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Huawei is selling off Honor phone business to ‘ensure its own survival’

Huawei is selling off Honor phone business to ‘ensure its own survival’


Honor’s View 20 phone, released in 2019, sells in the UK, Europe and other countries outside of Asia.

Angela Lang/CNET

Huawei plans to sell smartphone unit Honor to a consortium of buyers in an effort to ensure its survival amid crippling US sanctions, according to a statement published late on Monday. 

“The acquisition represents a market-driven investment made to save Honor’s industry chain,” Huawei said in a joint statement released with a group of more than 30 Chinese dealers and agents. 

“It is the best solution to protect the interests of Honor’s consumers, channel-sellers, suppliers, partners, and employees.”

The sale announcement comes as Huawei’s consumer business scrambles to stay afloat following tougher sanctions leveled by the Trump administrations on the Chinese telecom giant, including measures that take aim at the Chinese telecom giant’s global chip supply. Terms of the deal weren’t disclosed, but a Reuters report published earlier this month said the deal could fetch more than $15 billion.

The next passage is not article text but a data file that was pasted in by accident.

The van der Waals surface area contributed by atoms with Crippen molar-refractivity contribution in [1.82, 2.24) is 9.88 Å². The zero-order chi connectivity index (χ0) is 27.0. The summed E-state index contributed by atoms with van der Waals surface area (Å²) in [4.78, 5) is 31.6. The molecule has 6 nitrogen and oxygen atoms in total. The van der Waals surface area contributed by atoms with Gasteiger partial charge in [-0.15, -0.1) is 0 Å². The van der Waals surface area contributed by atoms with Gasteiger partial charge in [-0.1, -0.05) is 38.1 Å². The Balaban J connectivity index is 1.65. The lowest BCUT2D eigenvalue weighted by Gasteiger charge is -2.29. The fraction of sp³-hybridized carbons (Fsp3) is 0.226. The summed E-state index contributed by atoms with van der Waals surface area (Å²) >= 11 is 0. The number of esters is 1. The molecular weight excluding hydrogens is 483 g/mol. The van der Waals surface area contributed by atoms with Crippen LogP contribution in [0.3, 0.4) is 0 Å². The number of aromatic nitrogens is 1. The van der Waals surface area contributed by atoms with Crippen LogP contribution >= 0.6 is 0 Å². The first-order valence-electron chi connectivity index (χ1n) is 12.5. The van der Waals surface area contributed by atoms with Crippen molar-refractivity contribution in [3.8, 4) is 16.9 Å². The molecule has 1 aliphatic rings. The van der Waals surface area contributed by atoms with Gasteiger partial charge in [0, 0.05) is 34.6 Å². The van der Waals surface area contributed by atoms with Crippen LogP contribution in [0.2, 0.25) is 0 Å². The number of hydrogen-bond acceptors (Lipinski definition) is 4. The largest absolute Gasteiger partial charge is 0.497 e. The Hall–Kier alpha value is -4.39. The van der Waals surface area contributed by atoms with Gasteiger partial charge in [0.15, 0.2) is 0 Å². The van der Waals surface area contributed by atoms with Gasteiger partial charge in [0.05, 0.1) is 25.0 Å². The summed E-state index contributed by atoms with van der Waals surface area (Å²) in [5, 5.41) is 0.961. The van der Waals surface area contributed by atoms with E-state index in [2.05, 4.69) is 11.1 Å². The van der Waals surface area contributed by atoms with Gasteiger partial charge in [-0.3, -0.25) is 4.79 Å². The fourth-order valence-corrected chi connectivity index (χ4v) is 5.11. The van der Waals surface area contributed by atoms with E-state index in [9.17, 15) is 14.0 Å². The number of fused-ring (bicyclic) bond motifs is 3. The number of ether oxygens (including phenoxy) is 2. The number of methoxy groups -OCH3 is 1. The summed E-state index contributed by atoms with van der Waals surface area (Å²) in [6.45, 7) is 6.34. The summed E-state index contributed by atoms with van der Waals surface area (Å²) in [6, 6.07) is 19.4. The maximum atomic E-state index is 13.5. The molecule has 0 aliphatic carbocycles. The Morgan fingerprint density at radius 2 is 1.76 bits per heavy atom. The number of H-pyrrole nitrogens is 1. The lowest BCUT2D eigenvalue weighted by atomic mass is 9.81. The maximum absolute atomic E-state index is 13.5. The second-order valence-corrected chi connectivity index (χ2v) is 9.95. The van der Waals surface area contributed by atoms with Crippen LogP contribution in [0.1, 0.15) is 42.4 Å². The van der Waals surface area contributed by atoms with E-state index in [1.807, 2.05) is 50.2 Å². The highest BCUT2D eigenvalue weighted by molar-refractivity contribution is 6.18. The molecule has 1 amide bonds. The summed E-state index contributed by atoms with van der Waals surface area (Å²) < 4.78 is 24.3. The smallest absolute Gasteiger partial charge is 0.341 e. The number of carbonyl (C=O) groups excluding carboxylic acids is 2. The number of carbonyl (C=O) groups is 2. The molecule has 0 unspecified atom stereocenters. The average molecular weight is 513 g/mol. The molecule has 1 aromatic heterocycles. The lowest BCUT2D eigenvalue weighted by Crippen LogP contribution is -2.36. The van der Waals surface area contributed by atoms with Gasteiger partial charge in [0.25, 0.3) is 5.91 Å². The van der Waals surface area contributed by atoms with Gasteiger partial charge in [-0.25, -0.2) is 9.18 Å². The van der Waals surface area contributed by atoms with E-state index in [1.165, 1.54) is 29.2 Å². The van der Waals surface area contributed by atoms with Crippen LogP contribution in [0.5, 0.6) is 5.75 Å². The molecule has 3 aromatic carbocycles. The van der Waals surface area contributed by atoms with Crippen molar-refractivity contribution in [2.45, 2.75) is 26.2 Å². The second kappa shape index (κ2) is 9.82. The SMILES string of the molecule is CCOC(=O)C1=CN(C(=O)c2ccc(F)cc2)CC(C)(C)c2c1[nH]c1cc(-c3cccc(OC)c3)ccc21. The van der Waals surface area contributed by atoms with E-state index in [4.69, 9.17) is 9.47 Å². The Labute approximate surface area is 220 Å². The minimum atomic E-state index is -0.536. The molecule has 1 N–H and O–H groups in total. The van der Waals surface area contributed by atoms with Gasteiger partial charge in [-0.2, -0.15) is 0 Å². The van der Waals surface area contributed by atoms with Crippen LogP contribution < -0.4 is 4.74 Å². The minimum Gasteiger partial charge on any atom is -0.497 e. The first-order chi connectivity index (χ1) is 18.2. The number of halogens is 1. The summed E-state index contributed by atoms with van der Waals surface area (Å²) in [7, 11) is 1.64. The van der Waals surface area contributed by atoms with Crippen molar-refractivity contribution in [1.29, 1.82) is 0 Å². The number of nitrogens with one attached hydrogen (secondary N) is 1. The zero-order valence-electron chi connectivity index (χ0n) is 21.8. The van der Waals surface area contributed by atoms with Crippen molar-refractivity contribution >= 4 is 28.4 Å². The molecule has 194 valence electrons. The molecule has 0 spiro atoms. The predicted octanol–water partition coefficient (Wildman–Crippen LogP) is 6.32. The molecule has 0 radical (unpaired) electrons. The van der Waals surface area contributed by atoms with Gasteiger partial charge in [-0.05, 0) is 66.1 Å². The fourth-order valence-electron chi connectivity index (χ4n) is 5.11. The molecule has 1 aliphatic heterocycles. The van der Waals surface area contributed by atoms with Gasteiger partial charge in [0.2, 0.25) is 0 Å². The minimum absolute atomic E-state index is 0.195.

“Once the sale is complete, Huawei will not hold any shares in the new Honor company,” the company said in the statement.

Read more: Not just Huawei: A guide to China’s biggest and best smartphone makers

Honor is Huawei’s budget sub-brand that sells low-cost smartphones to younger consumers within its native China as well as overseas including Europe and South East Asia. The 7-year-old company ships 70 million phones annually, according to the statement.

Earlier this year, Richard Yu, Huawei’s consumer division head, said the company will no longer be able to equip its premium phones with its cutting-edge Kirin processors, which the company has described as the most powerful chip. Honor products often depend on Huawei’s technology and some Honor phones run on Huawei’s Kirin chipsets.

“Huawei’s consumer business has been under tremendous pressure as of late,” the company said in the statement. “This has been due to a persistent unavailability of technical elements needed for our mobile phone business.”

“This move has been made by Honor’s industry chain to ensure its own survival,” Huawei said.

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